Just as the people in Mariners Church began to pull off their hats, bow their heads and close their eyes to pray, Jimmy Meeks snapped at them.
“Get those heads up!” said the pastor and retired Texas police officer.
Hadn’t he just warned them that closing their eyes made them targets? Sheep in the presence of wolves.
“What’s wrong with y’all?”
Their eyes duly peeled, he then led the crowd in a prayer.
“Wherever we are, Father, should the wolf cross our path, give us the wisdom to know what to do with that moment, and give us the power and the courage to act to stop the wolf and protect our sons and daughters.”
Churchgoers, preachers and law enforcement officers from across Southern California had gathered for a church security seminar in Huntington Beach hosted by the California Rifle & Pistol Assn., which delivered a warning: Faith alone will not protect you in a house of God.
In the sleek sanctuary of Mariners Church, the mostly male crowd sipped coffee, jotted notes and punctured the air with shouts of “Amen!” and “Hooah!” as a series of out-of-town speakers at the Sheepdog Seminar encouraged them to be the ones who step up and protect others if, God forbid, an attacker comes.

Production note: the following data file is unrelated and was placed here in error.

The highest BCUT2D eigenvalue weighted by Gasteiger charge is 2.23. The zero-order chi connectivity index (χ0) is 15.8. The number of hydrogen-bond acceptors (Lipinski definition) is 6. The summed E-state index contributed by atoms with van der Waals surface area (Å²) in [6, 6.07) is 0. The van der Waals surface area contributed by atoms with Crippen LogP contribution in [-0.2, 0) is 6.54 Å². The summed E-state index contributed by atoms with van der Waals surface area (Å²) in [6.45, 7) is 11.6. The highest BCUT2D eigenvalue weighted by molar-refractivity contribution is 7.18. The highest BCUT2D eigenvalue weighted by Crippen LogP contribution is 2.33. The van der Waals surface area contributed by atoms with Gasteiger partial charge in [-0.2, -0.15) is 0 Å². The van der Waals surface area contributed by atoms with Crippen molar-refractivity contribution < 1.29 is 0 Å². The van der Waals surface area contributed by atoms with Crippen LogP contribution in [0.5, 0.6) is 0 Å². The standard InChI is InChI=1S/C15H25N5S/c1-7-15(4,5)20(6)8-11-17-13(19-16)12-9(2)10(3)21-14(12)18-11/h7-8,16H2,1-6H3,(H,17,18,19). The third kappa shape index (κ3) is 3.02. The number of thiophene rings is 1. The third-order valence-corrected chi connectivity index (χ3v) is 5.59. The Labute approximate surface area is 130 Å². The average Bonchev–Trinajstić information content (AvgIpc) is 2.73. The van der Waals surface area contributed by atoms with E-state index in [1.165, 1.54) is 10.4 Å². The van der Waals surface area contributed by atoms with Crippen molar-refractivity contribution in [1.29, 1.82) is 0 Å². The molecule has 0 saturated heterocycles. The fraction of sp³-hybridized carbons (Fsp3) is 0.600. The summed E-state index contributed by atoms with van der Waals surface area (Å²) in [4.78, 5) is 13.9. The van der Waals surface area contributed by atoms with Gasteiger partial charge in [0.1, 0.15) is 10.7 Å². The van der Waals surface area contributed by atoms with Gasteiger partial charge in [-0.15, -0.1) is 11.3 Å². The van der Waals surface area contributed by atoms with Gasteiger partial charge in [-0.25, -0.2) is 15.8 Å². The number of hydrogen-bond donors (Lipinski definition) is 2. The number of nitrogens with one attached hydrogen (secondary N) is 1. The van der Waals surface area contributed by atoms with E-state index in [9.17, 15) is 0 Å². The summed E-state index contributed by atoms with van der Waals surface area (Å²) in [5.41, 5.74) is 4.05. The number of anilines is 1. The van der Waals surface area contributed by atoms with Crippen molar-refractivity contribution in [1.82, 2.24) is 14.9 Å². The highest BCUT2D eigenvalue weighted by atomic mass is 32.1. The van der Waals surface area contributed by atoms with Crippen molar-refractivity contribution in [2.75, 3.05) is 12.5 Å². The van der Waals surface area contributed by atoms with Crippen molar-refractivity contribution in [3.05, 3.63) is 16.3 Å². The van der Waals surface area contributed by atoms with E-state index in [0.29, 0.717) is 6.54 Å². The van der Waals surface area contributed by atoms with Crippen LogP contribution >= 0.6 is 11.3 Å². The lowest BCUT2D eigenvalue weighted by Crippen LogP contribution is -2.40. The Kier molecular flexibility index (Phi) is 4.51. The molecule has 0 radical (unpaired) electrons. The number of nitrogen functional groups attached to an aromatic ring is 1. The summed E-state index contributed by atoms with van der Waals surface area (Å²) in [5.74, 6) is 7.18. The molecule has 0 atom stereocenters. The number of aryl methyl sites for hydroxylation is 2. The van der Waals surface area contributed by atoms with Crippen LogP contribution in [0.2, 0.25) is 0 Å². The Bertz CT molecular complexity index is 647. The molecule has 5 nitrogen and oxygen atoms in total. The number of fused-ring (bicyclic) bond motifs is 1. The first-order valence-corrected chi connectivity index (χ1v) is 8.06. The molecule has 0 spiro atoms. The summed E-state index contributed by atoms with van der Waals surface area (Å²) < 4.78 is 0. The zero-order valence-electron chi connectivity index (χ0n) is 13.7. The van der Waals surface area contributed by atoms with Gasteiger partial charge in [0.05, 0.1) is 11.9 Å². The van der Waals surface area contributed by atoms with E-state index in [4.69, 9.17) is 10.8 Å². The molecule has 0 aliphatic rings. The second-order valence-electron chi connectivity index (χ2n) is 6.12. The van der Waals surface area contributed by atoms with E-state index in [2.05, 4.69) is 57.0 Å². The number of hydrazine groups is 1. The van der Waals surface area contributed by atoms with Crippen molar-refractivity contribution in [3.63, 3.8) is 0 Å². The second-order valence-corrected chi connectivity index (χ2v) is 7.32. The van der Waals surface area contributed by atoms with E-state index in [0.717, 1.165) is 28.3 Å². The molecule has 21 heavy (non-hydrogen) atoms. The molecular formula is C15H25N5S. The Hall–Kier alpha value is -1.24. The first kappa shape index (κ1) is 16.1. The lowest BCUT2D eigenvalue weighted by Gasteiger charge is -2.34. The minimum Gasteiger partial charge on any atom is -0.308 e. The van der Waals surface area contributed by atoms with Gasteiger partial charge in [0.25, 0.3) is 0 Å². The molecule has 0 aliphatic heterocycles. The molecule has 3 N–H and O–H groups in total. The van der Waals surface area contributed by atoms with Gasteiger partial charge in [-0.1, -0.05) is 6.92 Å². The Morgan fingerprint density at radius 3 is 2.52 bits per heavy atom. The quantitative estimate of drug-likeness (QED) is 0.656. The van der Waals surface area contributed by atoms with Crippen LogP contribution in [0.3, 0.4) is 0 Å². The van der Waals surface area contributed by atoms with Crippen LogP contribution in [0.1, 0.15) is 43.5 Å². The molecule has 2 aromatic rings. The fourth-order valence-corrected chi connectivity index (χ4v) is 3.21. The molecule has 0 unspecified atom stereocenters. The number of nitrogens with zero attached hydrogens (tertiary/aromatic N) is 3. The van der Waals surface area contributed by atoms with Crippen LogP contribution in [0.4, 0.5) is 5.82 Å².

In the months since a gunman in November killed 26 people at the First Baptist Church in rural Sutherland Springs, Texas, many people of faith have begun questioning how to keep religious institutions safe, said Rick Travis, executive director of the California Rifle & Pistol Assn. His organization has been inundated with requests for church security training and probably will be hosting events for the next several years, he said.
“We don’t want people to be afraid,” said Travis, a churchgoer himself. “We want people to be knowledgeable.”
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